There has been a deep sense of shock in response to the news stories of Christians and others being beheaded by IS. Perhaps the method of execution is particularly chilling, but the targeting of someone because of their religion is often entangled with issues of race as well. So we grimly watched our news feeds as we learned of Jews being targeted in a French supermarket and heard, as a kind of commentary, of the growing number of anti-Semitic attacks across Europe.
But these events are not all the responsibility of one religion or a single kind of political group. Last Spring, thanks to BMS World Mission, I visited the Palestinian West Bank and heard the stories of how both Christian and Muslim Palestinian families were separated, and the simple task of going to work or to church were disrupted by the security fence. With countless others, I crossed through checkpoints, a process made easier for me by my UK passport, but still an uneasy experience. I visited the Hebron mosque where, a few years earlier, a lone Israeli gunman had massacred people at prayer.
This is the broken world in which we live and which has been redeemed by our Saviour who was publically and painfully executed. Terrible suffering and gruesome atrocities should not lead us to an ‘us and them’ stance but should bring us to our knees in prayer. This prayer is to a God who put himself at the mercy of a sinful and violent world and who hears our prayers as one who knows pain and the suffering of the victim from the inside. Of course, this prayer to which we are led is not only prayer for Christians, but for all who suffer, whether for their faith, in Syria, India, Northern Nigeria, or wherever.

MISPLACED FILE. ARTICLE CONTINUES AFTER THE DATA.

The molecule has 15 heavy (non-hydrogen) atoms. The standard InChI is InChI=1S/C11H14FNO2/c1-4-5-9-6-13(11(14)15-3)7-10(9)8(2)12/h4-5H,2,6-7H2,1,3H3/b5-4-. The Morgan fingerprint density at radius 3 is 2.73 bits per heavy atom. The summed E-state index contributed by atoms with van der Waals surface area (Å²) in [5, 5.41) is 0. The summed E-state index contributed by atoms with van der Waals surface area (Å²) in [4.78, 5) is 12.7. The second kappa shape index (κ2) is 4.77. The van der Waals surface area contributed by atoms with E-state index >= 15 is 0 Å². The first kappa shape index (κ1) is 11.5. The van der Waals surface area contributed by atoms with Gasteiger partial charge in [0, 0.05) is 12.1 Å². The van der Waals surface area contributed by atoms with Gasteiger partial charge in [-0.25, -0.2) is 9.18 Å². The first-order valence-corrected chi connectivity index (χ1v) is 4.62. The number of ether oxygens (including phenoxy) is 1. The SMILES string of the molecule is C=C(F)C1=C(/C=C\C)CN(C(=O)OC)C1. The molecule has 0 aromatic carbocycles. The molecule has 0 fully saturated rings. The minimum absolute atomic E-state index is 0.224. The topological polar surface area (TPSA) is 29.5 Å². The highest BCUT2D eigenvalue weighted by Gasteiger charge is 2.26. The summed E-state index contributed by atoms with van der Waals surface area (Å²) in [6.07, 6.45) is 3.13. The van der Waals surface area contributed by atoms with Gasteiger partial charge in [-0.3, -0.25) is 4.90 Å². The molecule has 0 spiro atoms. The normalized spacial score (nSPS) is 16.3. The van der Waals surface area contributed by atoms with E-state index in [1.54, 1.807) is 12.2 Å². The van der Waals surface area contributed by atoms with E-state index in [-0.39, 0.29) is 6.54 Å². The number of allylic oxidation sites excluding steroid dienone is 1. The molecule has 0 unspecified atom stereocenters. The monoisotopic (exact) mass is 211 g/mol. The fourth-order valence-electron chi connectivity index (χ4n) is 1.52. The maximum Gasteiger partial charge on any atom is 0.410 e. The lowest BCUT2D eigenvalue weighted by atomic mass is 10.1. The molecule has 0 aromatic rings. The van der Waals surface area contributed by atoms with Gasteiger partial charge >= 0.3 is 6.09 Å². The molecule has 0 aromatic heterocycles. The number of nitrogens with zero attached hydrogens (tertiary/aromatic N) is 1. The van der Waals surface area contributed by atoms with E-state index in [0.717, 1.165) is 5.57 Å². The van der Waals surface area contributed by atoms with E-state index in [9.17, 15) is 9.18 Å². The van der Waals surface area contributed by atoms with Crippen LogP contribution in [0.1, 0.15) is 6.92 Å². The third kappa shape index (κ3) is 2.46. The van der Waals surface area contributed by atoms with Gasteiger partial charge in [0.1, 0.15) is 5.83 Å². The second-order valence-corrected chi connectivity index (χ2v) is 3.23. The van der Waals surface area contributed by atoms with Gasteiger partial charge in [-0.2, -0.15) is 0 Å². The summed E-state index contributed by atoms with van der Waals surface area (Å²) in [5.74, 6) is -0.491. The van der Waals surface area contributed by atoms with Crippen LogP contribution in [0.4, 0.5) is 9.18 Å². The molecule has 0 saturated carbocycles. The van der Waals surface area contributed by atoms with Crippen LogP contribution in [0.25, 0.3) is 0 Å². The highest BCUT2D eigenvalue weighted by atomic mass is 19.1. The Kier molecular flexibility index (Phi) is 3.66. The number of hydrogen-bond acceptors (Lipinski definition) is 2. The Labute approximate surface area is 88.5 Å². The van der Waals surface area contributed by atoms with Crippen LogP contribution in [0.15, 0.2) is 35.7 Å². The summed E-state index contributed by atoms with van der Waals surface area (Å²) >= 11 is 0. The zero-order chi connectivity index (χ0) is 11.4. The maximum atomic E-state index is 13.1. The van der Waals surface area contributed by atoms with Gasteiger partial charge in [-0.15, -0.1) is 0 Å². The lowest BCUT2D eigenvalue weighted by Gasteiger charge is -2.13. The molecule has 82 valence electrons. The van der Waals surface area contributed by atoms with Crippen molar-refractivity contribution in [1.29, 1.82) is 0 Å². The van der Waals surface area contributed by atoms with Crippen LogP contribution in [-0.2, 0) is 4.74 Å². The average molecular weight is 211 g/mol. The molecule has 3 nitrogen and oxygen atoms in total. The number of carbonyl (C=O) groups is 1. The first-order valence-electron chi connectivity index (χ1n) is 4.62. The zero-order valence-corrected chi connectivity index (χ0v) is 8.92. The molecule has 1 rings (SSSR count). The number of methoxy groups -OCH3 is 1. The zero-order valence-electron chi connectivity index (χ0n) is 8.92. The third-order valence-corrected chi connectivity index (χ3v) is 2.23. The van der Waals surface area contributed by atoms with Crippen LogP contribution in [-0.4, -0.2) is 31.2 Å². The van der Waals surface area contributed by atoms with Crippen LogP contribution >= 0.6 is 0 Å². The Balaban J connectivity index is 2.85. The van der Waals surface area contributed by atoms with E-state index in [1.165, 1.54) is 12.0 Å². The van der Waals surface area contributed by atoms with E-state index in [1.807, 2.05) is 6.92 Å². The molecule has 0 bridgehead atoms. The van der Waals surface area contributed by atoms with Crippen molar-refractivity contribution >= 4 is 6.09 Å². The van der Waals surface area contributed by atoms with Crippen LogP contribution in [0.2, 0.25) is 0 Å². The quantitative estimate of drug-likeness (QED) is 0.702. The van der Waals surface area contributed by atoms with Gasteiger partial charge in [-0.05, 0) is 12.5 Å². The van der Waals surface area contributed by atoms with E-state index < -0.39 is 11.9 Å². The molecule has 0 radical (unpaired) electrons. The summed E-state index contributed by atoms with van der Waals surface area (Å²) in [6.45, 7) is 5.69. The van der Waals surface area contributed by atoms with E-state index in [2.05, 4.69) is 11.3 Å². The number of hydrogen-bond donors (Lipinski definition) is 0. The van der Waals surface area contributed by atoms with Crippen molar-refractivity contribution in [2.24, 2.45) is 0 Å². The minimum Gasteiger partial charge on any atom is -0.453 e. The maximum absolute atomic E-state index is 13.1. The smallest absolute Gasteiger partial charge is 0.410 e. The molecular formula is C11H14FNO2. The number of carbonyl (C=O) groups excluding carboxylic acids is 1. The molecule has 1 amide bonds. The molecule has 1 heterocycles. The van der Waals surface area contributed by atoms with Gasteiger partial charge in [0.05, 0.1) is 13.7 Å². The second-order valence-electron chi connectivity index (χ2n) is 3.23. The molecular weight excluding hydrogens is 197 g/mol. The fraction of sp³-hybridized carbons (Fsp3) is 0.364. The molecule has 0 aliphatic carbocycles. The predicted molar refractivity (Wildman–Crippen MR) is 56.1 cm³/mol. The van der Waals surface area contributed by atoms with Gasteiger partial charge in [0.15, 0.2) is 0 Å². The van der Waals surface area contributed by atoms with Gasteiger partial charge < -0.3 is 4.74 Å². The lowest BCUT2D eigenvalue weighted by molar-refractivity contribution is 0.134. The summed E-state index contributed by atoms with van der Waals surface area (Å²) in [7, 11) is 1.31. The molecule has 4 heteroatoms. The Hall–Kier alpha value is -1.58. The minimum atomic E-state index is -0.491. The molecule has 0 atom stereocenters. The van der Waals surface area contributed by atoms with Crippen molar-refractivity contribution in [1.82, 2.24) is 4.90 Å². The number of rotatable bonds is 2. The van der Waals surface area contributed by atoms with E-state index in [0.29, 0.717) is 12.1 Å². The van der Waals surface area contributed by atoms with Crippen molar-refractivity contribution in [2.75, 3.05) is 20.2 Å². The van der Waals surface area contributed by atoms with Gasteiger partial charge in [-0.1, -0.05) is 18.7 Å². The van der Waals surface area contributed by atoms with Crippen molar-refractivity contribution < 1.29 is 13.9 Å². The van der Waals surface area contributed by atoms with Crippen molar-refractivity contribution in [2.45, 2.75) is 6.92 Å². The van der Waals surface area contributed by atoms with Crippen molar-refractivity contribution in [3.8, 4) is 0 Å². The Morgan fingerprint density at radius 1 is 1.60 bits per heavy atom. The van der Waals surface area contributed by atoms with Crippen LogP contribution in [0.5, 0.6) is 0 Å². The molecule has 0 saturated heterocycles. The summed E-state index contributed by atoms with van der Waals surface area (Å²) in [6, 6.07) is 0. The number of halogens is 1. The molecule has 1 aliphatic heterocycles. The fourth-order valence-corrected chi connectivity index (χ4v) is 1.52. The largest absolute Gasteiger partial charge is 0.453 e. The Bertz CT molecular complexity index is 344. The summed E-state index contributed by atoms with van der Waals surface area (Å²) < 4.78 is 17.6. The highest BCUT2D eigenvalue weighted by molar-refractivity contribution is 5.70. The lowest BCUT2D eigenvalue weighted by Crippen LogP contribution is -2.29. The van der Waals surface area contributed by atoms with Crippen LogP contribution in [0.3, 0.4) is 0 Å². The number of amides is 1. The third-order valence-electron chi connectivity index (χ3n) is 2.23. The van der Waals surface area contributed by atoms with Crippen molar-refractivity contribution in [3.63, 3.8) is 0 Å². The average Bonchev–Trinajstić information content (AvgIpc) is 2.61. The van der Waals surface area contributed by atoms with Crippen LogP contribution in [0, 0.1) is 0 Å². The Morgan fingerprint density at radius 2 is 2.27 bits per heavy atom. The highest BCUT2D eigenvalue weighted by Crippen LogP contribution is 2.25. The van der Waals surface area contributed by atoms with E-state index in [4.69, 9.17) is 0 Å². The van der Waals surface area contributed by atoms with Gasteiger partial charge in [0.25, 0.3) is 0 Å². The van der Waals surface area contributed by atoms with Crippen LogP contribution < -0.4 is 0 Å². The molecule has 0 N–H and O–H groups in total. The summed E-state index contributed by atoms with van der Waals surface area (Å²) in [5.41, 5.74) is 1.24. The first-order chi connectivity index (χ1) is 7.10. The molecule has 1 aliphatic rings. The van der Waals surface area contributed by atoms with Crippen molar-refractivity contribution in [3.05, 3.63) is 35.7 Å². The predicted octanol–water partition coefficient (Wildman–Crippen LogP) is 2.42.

Yet while our prayers must encompass all who suffer, for whatever reason, we also have a particular responsibility to hold in prayer those who suffer for their following of Jesus.
A few weeks ago I was in the Palace of Westminster at the launch of the Evangelical Alliance’s Religious Liberty Commission, a partnership between the Alliance and Christian Solidarity Worldwide, Release International and Open Doors. At the launch, Justin Welby, the Archbishop of Canterbury, argued, "We must speak out in solidarity. Silence is not an option. Treasuring the dignity of each and every human must mean that we treasure their right to religious belief – even when we profoundly disagree with them." This is a sentiment that Thomas Helwys espoused four centuries ago when, on the basis of scripture, he argued for the liberty of conscience for all: ‘Let them be heretics, Turks, Jews, or whatsoever, it appertains not to the earthly power to punish them in the least measure.’
Awareness, fellowship, campaigning and prayer go hand in hand and the commission’s website offers news, stories and themes which can inform and provoke our prayer together.
If you want to think more about worship with Chris, then visit Let's Talk about Worship
where you will find a series of interviews with Chris and some great linked resources for small group study in your church.